Turbulence-Proofing Your Scenarios
By Rick Docksai
Investing in an effective scenario-planning exercise and using the experience wisely can have a big payoff for organizations.
Scenario Planning in Organizations: How to Create, Use, and Assess Scenarios by Thomas J. Chermack. Berrett-Koehler. 2011. 272 pages. Paperback. $34.95.
Plenty of scenario-planning books tell readers how to build scenarios, but some pieces are missing. Few books offer advice for implementing scenarios or for determining if one’s organization is achieving optimal results from them, according to Colorado State University scenario-planning professor Thomas Chermack.
“Pick up any of the popular scenario planning books and check the index for assessment, evaluation, or results. I predict that you will not find these entries,” Chermack writes in Scenario Planning in Organizations.
Trying to pick up where he thinks other books have left off, Chermack introduces “performance-based scenario planning.” In his view, the work does not end with building scenarios. He presents tools for first developing scenarios, then carrying them out and measuring their comparative worth.
Chermack speaks through live narrative, using a real-life tech firm—he assigns it the alias “Technology Corporation”—which adopted scenario planning in order to better formulate mission strategies, more efficiently manage team projects, and execute needed internal reforms. A team of the corporation’s staff met for six rounds of planning throughout eight weeks.
The team compiled copious amounts of data about their organization’s business model, the industry environment, and the critical forces at play. They identified and ranked by strategic importance the factors that were certain and those that were uncertain. As Chermack explains, “When truly uncertain forces have been isolated, energy can be spent trying to understand those forces and how they might play out across a range of possible futures.”
Then they developed sets of scenarios that explored the external environment and how their organization would likely respond to changes within it. In follow-up sessions, they speculated how their scenarios might change if certain elements in the environment changed. Chermack calls this latter phase “wind tunneling,” in reference to the wind tunnels that aerodynamics researchers use to test new airplane models.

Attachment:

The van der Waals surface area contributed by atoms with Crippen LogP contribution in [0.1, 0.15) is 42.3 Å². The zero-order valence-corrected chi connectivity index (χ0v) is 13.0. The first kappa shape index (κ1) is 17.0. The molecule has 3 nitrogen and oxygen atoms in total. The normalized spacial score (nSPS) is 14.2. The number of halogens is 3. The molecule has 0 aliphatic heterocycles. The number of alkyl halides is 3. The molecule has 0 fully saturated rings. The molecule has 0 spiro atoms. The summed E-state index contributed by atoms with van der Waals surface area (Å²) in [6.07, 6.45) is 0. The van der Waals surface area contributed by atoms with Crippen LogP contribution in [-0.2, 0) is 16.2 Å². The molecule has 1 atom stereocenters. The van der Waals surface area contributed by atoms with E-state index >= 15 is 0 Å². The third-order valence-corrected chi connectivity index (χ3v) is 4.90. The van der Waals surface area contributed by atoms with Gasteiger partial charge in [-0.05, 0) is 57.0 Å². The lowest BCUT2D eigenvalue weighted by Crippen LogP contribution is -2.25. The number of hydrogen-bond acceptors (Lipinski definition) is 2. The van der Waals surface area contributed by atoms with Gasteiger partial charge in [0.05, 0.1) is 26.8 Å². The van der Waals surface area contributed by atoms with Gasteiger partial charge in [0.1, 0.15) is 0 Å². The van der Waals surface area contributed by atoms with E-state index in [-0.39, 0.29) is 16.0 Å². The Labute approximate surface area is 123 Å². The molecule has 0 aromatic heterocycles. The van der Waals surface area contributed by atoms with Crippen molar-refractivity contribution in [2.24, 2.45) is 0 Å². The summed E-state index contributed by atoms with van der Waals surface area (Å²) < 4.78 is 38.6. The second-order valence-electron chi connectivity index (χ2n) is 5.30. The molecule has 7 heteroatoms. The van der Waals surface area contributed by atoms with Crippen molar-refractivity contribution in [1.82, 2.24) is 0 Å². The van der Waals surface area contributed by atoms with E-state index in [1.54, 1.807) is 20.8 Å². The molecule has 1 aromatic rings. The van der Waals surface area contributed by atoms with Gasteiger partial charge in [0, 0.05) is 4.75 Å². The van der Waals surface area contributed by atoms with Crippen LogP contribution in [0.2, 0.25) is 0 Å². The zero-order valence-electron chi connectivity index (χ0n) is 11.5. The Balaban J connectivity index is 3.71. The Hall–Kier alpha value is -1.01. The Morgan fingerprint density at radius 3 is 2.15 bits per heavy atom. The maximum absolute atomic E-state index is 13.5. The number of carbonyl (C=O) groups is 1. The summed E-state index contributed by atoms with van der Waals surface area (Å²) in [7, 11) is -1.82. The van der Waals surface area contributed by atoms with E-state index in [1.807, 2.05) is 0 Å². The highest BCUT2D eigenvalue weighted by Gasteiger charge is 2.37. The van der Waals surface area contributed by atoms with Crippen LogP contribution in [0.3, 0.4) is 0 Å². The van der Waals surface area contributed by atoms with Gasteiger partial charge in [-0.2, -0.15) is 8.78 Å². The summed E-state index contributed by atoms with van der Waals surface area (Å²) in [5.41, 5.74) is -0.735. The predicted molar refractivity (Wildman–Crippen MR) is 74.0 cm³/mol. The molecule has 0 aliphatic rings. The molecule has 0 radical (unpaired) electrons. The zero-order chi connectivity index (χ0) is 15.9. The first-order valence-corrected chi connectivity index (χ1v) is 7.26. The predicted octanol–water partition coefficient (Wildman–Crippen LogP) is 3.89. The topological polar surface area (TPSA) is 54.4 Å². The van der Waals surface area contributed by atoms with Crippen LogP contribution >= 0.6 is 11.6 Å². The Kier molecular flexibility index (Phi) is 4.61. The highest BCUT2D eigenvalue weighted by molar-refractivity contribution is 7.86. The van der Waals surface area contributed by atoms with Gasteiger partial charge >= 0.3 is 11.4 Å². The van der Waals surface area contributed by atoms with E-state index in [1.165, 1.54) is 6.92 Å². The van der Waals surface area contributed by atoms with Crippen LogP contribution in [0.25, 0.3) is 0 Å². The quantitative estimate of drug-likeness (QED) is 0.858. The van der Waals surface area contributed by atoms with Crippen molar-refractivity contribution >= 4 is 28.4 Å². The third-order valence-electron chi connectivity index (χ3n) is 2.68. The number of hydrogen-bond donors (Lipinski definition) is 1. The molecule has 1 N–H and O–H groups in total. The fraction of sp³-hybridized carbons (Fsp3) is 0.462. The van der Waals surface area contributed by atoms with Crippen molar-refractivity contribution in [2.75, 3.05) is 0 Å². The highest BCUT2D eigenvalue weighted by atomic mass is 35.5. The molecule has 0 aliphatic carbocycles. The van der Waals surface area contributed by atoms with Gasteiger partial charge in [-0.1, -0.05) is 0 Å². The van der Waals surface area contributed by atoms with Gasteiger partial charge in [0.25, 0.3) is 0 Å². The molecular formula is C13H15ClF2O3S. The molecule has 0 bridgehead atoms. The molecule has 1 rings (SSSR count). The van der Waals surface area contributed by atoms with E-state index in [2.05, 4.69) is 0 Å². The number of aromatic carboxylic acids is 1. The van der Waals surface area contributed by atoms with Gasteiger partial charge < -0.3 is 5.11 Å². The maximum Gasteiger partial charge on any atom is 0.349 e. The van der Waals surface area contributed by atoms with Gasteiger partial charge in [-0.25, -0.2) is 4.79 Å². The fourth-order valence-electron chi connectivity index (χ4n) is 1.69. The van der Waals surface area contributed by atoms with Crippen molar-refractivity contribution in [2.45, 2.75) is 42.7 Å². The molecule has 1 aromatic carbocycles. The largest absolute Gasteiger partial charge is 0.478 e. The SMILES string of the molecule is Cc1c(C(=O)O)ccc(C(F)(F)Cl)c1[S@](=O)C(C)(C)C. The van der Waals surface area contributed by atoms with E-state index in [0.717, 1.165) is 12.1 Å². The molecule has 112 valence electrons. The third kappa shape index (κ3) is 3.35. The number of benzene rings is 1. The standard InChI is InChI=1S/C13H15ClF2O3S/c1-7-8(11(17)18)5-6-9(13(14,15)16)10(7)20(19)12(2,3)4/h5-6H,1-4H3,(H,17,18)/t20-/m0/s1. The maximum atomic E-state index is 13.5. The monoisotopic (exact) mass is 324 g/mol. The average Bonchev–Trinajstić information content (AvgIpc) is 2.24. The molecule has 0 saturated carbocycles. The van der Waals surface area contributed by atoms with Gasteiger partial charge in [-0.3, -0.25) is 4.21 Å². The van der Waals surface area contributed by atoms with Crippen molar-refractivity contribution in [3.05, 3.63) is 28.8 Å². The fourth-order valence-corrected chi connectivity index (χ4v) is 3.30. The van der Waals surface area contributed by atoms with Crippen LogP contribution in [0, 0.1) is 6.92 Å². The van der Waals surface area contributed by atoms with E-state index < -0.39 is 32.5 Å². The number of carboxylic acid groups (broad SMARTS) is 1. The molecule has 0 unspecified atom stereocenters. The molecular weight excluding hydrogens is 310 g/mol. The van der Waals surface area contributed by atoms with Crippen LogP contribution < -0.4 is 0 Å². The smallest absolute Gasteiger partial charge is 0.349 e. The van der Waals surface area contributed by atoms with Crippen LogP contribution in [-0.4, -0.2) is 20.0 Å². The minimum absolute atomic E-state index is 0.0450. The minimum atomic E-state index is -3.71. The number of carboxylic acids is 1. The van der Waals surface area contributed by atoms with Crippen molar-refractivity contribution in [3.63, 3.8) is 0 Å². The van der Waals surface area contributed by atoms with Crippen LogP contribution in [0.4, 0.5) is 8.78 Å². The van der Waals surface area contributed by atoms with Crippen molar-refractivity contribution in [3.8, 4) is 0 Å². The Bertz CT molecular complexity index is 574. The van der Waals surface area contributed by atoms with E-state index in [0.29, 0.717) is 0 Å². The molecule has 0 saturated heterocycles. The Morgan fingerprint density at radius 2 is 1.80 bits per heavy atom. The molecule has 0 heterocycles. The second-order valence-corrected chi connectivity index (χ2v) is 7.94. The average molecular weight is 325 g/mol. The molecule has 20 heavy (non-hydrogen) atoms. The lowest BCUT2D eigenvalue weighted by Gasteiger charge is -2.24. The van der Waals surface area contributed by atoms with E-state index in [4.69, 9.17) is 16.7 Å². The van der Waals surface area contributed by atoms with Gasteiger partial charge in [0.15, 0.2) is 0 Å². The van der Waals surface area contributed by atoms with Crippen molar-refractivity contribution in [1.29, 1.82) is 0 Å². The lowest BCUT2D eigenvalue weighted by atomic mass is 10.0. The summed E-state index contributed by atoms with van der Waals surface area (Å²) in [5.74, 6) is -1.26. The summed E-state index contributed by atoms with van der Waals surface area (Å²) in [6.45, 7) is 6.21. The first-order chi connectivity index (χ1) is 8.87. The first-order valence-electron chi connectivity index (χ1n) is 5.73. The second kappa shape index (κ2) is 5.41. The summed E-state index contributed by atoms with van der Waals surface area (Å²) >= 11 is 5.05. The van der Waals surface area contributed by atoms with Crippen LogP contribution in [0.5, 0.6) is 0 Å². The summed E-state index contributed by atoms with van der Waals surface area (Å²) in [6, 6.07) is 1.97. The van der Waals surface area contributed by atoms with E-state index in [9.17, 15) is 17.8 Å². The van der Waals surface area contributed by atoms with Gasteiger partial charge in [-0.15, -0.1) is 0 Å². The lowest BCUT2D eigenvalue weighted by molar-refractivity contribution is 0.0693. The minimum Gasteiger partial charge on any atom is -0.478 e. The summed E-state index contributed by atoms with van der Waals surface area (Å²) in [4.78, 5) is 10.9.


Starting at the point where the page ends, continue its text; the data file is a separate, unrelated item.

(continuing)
“Turbulence is an environmental characteristic that puts stress on the object in question, be it an airplane or an organization,” he writes.
Chermack lays out specifically how the team gathered data and analyzed it, and how they used Web sites, podcasts, and other digital media to communicate scenarios to each other and to the rest of their organization. He adds further suggestions for how any leader can effectively manage scenario projects and avoid many potential pitfalls.
Technology Corporation’s endeavor ends with the team members agreeing to expand from exclusive production of intellectual property to production of new, useful technology products. Toward that end, they formulate plans for more contracts with R&D partners, selling new technologies, and increasing cross-functional collaboration. Chermack observes that, as they worked, they noted approvingly that communication and understanding among their organization’s staff had improved markedly.
“Many expressed surprise that such a simple exercise could have such profound results,” he writes.
Finally, the team members assessed the results post-implementation. They completed short surveys about their satisfaction or dissatisfaction with the exercise and its degree of usefulness, and—more importantly, according to Chermack—what they learned: They detailed what they knew now that they did not know before, and how they and others would function differently following the scenario project. Chermack specifies several ideal survey formats and the kinds of questions that they should include.
“Learning is a prerequisite to change,” Chermack writes. “People cannot change their behaviors, have strategic insights, or create a novel way of seeing a situation if they have not learned.”
Chermack’s assessments also include performance questionnaires on the improved productivity, new ideas, and cost savings that participants expect will result from the scenario projects. Technology Corporation’s participants reported that an investment of $100,000 in the exercise generated ideas that would net them $250,000 in new revenue: a benefit of $150,000.
“While costs of scenario projects can seem high at first, consider the implications of saving from one major catastrophe or one major strategic insight,” writes Chermack.
Not all organization leaders are convinced that scenario activities hold merit. Chermack’s Scenario Planning in Organizations addresses their doubts head-on. The author acknowledges where prior scenario literature may have left unanswered questions, and he combines background theory and real-world strategizing to fill in the gaps. His book will be a useful addition to the libraries of organization leaders everywhere.
About the Reviewer
Rick Docksai is an assistant editor of THE FUTURIST. E-mail email@example.com.
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